Outdated aspects of the construction industry moved into digital age

by Liv Croagh
0 comment

Victoria University (VU) researchers have been developing state-of-the-art technology that is working to improve the vastly outdated construction industry. 

The construction industry in Australia has one of the highest rates of preventable accidents and deaths of any sector in Australia, but now Professor Zora Vrcelji and Professor Yuan Miao alongside their teams have improved safety training with new technology.

Using a construction simulator (COSI) paired with virtual reality (VR), the team at VU’s Werribee Campus worked on reducing workplace injuries and deaths. With the fully immersive and VR technology, construction trainees are now provided with high-tech goggles and equipment to explore through the simulation and learn about on-site safety. The change from learning from instruction booklets or outdated computer modules is enormous, and will contribute significantly to a decrease in on-site incidences, say the researchers.

What does the simulator put the user through?

Using the simulator, trainees will learn to climb ladders, move equipment, work in a confined space, and walk along narrow scaffolding – mimicking real life situations that are common in workplaces, but without any of the risk.

Already being used throughout city councils, construction giants are starting to adopt the new technology. Simonds Homes was an early adopter of the simulator, with the Victorian Building Authority expressing interest. Professor Vrcelj says that the project is a huge leap forward for the construction industry, which has lacked digitisation, leading to worksite injuries alongside a lack of quality control.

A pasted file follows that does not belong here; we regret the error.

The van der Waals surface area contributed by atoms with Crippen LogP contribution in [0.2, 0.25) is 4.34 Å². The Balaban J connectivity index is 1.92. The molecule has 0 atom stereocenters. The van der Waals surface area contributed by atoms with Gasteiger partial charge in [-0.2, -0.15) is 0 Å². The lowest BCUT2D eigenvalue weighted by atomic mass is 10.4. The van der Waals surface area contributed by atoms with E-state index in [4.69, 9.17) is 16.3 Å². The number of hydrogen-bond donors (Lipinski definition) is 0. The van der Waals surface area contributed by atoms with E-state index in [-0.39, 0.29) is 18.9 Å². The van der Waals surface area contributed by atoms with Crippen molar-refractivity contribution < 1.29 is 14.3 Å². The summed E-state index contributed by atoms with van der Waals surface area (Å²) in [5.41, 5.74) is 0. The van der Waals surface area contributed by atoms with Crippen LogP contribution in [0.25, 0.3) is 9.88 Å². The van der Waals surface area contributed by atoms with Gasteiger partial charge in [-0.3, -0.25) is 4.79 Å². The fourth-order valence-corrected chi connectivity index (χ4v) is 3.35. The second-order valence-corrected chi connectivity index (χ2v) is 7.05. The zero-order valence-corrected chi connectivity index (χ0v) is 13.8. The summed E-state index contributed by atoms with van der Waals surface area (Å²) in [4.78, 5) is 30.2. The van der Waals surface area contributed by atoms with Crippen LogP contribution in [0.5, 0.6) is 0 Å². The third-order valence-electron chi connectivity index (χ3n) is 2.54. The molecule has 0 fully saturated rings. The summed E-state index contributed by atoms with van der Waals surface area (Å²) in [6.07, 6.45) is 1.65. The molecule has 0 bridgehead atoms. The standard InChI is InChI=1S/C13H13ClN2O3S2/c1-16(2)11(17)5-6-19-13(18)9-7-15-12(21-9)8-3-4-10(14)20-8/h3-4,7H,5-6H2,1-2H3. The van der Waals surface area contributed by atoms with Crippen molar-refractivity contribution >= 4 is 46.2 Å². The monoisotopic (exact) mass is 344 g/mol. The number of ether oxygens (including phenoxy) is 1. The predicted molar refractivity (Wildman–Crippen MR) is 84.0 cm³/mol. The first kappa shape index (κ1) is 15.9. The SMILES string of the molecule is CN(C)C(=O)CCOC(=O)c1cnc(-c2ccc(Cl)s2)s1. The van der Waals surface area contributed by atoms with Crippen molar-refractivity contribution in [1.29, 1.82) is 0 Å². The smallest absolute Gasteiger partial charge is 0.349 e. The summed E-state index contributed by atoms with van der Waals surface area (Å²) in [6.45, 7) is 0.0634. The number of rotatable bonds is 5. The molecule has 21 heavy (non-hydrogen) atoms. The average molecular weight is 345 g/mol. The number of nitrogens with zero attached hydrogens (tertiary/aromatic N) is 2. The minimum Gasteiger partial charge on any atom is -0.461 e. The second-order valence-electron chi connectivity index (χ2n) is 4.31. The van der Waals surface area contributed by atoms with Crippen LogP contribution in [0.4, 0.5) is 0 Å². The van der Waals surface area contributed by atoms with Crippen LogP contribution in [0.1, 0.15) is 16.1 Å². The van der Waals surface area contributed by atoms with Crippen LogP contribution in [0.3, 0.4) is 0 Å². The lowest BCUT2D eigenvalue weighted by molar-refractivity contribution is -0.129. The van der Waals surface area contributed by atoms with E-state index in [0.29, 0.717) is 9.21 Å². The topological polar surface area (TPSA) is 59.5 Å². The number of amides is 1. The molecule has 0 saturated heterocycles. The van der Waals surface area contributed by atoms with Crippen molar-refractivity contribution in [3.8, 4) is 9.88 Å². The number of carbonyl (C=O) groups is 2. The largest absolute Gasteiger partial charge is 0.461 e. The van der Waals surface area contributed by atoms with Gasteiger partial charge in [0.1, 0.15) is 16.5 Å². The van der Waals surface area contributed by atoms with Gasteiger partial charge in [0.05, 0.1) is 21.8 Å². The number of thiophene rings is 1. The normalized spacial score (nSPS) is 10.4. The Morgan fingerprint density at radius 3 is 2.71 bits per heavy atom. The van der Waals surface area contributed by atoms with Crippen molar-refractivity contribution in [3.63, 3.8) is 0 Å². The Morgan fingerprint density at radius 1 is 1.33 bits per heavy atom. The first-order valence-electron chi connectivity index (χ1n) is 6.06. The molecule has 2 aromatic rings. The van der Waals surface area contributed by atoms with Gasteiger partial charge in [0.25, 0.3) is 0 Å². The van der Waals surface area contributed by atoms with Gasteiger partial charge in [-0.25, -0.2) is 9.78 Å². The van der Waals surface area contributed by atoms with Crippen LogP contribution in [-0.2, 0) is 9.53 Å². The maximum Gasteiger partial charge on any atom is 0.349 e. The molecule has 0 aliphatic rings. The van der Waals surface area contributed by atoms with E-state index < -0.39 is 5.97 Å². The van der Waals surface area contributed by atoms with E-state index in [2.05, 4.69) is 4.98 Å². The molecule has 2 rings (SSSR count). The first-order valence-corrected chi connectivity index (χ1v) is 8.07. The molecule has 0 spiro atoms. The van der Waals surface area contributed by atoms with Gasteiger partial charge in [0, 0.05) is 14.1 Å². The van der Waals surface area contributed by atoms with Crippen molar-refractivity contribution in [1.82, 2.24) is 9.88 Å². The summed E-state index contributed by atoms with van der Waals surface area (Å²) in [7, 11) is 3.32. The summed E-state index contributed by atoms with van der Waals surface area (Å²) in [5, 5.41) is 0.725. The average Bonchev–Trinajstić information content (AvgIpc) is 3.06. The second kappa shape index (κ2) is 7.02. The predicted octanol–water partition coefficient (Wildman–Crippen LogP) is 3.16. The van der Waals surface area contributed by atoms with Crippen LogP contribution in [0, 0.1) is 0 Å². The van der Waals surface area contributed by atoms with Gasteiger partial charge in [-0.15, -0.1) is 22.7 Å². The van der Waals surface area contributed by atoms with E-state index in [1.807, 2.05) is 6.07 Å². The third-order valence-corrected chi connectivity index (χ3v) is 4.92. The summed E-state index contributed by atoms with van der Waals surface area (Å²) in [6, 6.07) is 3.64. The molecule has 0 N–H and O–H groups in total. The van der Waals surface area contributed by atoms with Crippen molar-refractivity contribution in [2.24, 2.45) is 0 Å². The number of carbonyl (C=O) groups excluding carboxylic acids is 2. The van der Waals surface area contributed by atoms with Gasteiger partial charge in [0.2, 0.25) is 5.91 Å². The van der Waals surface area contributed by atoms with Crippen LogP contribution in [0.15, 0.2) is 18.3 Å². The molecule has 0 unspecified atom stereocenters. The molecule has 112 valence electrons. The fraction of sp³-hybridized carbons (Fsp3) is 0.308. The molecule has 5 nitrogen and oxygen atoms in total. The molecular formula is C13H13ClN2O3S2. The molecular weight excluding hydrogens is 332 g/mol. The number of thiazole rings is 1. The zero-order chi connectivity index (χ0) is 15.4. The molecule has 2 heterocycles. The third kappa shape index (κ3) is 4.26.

Research also improves building inspections

The researchers are also helping to modernise the profession of building surveying. Traditionally, surveyors conduct mandatory inspections of buildings during construction with a clipboard and a checklist, as they assess the framework, electrics, plumbing, and design of a building.

“The surveyor comes, checks that everything is up to code, ticks the boxes, then leaves. But if something changes that affects the build before the next inspection, no one has any idea what’s been done or where the alterations have been made,” says Professor Vrcelj.

Instead, the VU researchers have developed a cloud-based platform where photographs and 360-degree scans of the building are uploaded, and can be accessed remotely in real time from a smartphone or iPad, further modernising archaic health and safety measures in the construction industry.

This website uses cookies to improve your experience. We'll assume you're ok with this, but you can opt-out if you wish. Accept Read More